Health and Welfare

Newly Passed Tax Cuts and Jobs Act Eliminates Employers’ Commuter Benefits Deductions

On December 20, 2017, Congress passed the Tax Cuts and Jobs Act, and most political commenters expect President Trump to sign the bill into law before January 31, 2018. Under the Tax Cuts and Jobs Act, employers who offer qualified transportation fringe benefits (e.g., parking, transit, and vanpooling) will be unable to deduct amounts incurred or paid for such fringe benefits after December 31, 2017. This revision eliminates a major incentive for employers to offer transportation fringe benefits to their employees.  

Under the newly-passed tax reform bill, Section 274(a) of the Internal Revenue Code will include a new provision that expressly disallows deductions for “the expense of any qualified transportation fringe (as defined in section 132(f)) provided to the employee of the taxpayer.” Further, the newly-added Section 274(l) generally disallows deductions for any expense incurred for providing transportation, payment, or reimbursement to an employee relating to travel between the employee’s residence and workplace.  


Two small exceptions to Section 274(l) exist for employers. First, expenses that are “necessary for ensuring the safety of the employee” between the employee’s residence and workplace will continue to be deductible. Unfortunately, the bill neither states what expenses qualify as necessary to ensure an employee’s safety nor outlines a qualification process. Since most employees do not require bullet-proof transportation for the daily commute, however, most employers are unlikely to utilize this exception. Consequently, employers should not expect clarification from the IRS regarding this exception any time soon.  

The second exception is an eight-year postponement from Section 274(l) for qualified bicycle commuting reimbursements. So, between December 31, 2017, and before January 1, 2026, employers will be able to deduct expenses or payments or reimbursements to employees “for the purchase of a bicycle and bicycle improvements, repair, and storage, if such bicycle is regularly used for travel between the employee’s residence and place of employment.” Under Section 132(f), the actual exclusion limit is $20 times the number of months an employee used a bicycle for a substantial portion of the commute between the employee’s residence and workplace and did not receive any other qualified transportation fringe benefit. Consequently, the maximum allowable deduction per employee is $240, provided employers do not offer any transit, parking, or vanpooling benefits.  Employers who operate in areas with state mandates to provide bicycle commuting benefits are the only employers likely to utilize this exception for the next eight years.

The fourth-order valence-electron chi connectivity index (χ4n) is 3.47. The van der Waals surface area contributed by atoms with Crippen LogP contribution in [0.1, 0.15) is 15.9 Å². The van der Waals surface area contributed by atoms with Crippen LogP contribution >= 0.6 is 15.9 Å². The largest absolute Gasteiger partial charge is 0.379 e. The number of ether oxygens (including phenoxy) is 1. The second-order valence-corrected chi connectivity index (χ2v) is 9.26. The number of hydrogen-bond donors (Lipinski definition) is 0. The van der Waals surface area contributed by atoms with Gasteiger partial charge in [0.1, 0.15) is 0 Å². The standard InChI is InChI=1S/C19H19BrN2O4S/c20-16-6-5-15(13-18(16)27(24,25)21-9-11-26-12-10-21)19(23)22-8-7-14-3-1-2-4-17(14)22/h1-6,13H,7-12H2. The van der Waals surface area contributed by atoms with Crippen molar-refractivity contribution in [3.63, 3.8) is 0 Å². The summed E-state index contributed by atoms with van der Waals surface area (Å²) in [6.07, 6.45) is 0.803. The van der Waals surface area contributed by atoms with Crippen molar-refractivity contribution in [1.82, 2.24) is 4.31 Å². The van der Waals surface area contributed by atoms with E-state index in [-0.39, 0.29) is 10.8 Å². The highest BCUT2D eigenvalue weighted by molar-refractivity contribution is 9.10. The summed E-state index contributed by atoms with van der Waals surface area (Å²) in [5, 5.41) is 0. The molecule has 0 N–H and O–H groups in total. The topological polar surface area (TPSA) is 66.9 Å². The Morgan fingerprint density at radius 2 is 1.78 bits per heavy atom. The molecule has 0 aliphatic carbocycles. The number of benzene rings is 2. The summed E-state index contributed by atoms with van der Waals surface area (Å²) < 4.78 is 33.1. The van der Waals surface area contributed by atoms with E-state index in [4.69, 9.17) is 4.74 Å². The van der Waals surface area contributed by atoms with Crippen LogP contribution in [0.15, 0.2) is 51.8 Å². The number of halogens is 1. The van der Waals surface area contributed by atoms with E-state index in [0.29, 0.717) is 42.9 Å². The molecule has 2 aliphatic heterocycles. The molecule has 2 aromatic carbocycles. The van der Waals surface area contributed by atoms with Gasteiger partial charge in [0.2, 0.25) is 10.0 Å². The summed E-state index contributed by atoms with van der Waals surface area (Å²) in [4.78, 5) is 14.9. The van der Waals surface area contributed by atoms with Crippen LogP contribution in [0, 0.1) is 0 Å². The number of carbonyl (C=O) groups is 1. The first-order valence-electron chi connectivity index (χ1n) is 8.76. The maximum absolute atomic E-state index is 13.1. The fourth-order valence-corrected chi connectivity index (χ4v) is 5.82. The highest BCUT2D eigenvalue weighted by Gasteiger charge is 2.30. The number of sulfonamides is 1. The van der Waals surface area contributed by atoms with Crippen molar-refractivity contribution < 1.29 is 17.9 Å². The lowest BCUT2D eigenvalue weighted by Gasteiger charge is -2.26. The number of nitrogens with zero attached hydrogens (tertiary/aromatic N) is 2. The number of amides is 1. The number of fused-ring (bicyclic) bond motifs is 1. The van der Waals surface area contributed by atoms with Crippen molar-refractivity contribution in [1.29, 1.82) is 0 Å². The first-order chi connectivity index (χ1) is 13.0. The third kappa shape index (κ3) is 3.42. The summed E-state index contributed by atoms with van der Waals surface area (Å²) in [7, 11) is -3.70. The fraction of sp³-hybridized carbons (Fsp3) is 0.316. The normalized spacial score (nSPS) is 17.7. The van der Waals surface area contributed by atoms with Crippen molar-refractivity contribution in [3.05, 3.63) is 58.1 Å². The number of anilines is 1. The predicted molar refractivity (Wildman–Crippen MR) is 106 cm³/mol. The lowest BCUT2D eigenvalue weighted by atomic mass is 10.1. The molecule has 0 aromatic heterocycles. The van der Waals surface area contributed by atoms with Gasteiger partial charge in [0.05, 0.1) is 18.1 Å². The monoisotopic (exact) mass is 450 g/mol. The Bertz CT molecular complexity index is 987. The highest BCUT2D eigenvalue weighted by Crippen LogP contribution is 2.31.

What This Means for Employees 

Although the Tax and Jobs Act greatly reduced employers’ deductions of qualified transportation fringe benefits, employees will continue to receive parking, transit, and vanpooling benefits offered by employers on a tax-free basis. Section 132(f) of the Internal Revenue Code, which governs qualified transportation fringe benefits remains relatively unaffected by the Tax and Jobs Act; however, the bill does suspend qualified bicycle commuting reimbursement from the definition of qualified transportation fringe benefits until January 1, 2026. Thus, employees who receive payments or reimbursements for bicycle purchases, improvements, repair, or storage through their employers’ qualified transportation or cafeteria plan will now pay federal taxes on such payments and reimbursements for the next eight years. 

While employees will continue to receive parking, transit, and vanpooling benefits tax-free, the question remains whether employers will reduce or eliminate such benefits. While transportation fringe benefits remain a method to attract or retain employees, a major incentive (in the form of tax deduction) for employers to provide such benefits is now gone. Thus, employers who offer parking, transit, or vanpooling benefits will likely be reviewing the value of providing these benefits to employees. As a result, employees may be spending more post-tax dollars on parking and commuting to work in years to come.  

What This Means for Employers 

The information in this article will likely not surprise employers and individuals who closely followed the tax-reform bills and debate. At a minimum, employers who offer parking, transit, or vanpooling benefits should review the value of providing these benefits to employees with their trusted legal and tax advisors as well as employees. Employers will likely need to amend their cafeteria or qualified transportation plan documents as well as other informative documents to reflect changes in benefit offerings. NBS stands at the ready to assist employers with amending plan documents, creating summary plan descriptions, and administering cafeteria and fringe benefits.